Re: What is your counsel?
Gillian Caldwell is the Executive Director of WITNESS, an international human rights organization that provides training and support to local groups to use video in their human rights advocacy capaigns. Caldwell was a Co-Director of the Global Survival Network (now WildAid), where she coordinated the two-year undercover investigation into the trafficking of women in Russia that culminated in her 1997 film, Bought and Sold. She is the leader of the Witness to Truth video project in Sierra Leone that urges the government of Sierra Leone to implement TRC recommendations. Caldwell was the reipient of the 2000 Rockefeller Foundation Next Generation Leadership award and has been named one of 40 Outstanding Social Entrepreneurs by the Schwab Foundation, a 2003 Tech Laureate by the Tech Museum, and a Special Partner by Ashoka: Innovators for the Public. Caldwell received her BA from Harvard University and her JD in human rights law from Georgetown University. Her videos have been shown as evidence in legal proceedings, such as the international war crimes investigation against Slobodan Milosevic, in the Sierra Leone Truth Commission proceedings, and at the UN. Ideas recorded on: 8/13/07
Transcript:I don’t think that can be prescribed, you know, by any single individual because each of us are passionate about different things; but I can only say that, you know, for us . . . you know for each of us to live a life that is full of integrity is an enormous commitment. And in fact it’s a second by second commitment. It’s not just making sure that, you know, you’re recycling your Coca-Cola can, or that you’re . . . you’re responding when you hear that there’s genocide in Darfur; but that you’re alive to the complexity of every single interaction around you. I mean in this city for example, there is so much complexity to the interactions whether it’s race, or class, or sexual orientation. And so often we ignore the complexity of those interactions, and we don’t do what we can to bridge those . . . to bridge those gaps and to deepen our own understanding of who we are and how we are in the world. If you’re walking along the street and you’re a white woman, and you happen to notice that there’s two young black men coming towards you, and you find yourself thinking, “I feel in endangered. I feel threatened,” it’s up to you to take responsibility to analyze why you feel that way in that circumstance; and to do what you can to challenge yourself to reconfigure, you know, how it is that we’ve been wired, you know, by a media and by a culture that what’s us to think differently. Recorded on: 8/13/07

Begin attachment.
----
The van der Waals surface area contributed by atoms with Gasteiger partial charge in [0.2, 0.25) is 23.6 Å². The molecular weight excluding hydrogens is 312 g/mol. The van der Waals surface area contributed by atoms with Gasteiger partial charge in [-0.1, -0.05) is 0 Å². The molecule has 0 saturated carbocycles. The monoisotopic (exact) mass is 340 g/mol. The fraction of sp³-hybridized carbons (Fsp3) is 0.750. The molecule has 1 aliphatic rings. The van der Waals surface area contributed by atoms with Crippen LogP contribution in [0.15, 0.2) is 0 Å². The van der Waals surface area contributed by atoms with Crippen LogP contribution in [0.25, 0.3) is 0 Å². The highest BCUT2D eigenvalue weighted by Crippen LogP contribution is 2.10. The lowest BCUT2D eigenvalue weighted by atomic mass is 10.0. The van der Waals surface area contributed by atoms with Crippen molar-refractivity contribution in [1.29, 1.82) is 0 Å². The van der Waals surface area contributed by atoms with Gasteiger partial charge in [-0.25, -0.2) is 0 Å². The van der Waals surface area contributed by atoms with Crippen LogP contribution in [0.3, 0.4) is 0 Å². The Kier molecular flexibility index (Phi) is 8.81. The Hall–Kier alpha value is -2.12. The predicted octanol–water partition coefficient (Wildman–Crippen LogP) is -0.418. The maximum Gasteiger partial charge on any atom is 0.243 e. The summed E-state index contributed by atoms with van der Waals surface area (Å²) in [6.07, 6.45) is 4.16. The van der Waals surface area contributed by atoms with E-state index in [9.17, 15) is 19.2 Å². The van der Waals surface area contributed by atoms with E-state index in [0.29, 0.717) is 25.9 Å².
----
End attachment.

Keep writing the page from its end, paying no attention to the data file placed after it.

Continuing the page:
Everyone should live a life of integrity and commitment.
- Bad outcomes get criticized as evidence of bad decisions, but that's not necessarily so.
- Here, poker pro Annie Duke desribes a simple thought experiment that separates decisions from outcomes.
- It is quite possible to make a very good decision that, due to external factors, results in a bad outcome.
Decide to Play Great Poker: A Strategy Guide to No-Limit Texas Hold '’Em
American geneticists take a stand against the misuse of their science by racists.
- The largest society of geneticists decries the distortion of ideas by racists.
- Science does not support the concept of race.
- Race is a social construct, explain the scientists.
If you're lacking confidence and feel like you could benefit from an ego boost, try writing your life story.
In truth, so much of what happens to us in life is random – we are pawns at the mercy of Lady Luck. To take ownership of our experiences and exert a feeling of control over our future, we tell stories about ourselves that weave meaning and continuity into our personal identity.
SMARTER FASTER trademarks owned by The Big Think, Inc. All rights reserved.